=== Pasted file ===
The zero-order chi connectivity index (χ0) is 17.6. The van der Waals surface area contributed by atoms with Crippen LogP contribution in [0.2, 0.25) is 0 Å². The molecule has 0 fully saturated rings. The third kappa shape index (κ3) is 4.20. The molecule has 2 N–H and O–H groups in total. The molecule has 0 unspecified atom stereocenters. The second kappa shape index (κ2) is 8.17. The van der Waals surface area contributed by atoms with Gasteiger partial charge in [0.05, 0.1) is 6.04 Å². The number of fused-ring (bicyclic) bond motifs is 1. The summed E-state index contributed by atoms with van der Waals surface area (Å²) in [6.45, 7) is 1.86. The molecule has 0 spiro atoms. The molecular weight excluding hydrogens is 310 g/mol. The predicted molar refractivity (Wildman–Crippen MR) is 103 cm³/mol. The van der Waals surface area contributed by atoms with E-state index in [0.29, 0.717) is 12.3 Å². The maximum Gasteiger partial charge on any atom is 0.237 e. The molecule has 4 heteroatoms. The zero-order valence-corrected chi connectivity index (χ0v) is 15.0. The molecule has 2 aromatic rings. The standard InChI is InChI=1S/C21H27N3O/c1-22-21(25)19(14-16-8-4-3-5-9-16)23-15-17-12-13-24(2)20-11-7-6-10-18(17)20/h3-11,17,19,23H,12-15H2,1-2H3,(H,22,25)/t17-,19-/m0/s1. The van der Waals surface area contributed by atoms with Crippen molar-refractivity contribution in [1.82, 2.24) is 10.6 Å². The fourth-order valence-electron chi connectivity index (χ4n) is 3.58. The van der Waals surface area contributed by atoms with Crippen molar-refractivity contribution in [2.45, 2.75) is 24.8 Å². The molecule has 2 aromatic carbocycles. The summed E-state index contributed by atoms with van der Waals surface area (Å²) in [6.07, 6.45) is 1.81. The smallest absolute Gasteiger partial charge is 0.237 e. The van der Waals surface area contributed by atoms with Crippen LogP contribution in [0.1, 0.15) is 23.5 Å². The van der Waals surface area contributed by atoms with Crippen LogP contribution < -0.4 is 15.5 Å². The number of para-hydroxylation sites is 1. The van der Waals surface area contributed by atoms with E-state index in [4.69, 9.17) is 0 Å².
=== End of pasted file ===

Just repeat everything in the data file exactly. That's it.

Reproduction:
The zero-order chi connectivity index (χ0) is 17.6. The van der Waals surface area contributed by atoms with Crippen LogP contribution in [0.2, 0.25) is 0 Å². The molecule has 0 fully saturated rings. The third kappa shape index (κ3) is 4.20. The molecule has 2 N–H and O–H groups in total. The molecule has 0 unspecified atom stereocenters. The second kappa shape index (κ2) is 8.17. The van der Waals surface area contributed by atoms with Gasteiger partial charge in [0.05, 0.1) is 6.04 Å². The number of fused-ring (bicyclic) bond motifs is 1. The summed E-state index contributed by atoms with van der Waals surface area (Å²) in [6.45, 7) is 1.86. The molecule has 0 spiro atoms. The molecular weight excluding hydrogens is 310 g/mol. The predicted molar refractivity (Wildman–Crippen MR) is 103 cm³/mol. The van der Waals surface area contributed by atoms with E-state index in [0.29, 0.717) is 12.3 Å². The maximum Gasteiger partial charge on any atom is 0.237 e. The molecule has 4 heteroatoms. The zero-order valence-corrected chi connectivity index (χ0v) is 15.0. The molecule has 2 aromatic rings. The standard InChI is InChI=1S/C21H27N3O/c1-22-21(25)19(14-16-8-4-3-5-9-16)23-15-17-12-13-24(2)20-11-7-6-10-18(17)20/h3-11,17,19,23H,12-15H2,1-2H3,(H,22,25)/t17-,19-/m0/s1. The van der Waals surface area contributed by atoms with Crippen molar-refractivity contribution in [1.82, 2.24) is 10.6 Å². The fourth-order valence-electron chi connectivity index (χ4n) is 3.58. The van der Waals surface area contributed by atoms with Crippen molar-refractivity contribution in [2.45, 2.75) is 24.8 Å². The molecule has 2 aromatic carbocycles. The summed E-state index contributed by atoms with van der Waals surface area (Å²) in [6.07, 6.45) is 1.81. The smallest absolute Gasteiger partial charge is 0.237 e. The van der Waals surface area contributed by atoms with Crippen LogP contribution in [0.1, 0.15) is 23.5 Å². The van der Waals surface area contributed by atoms with Crippen LogP contribution < -0.4 is 15.5 Å². The number of para-hydroxylation sites is 1. The van der Waals surface area contributed by atoms with E-state index in [4.69, 9.17) is 0 Å².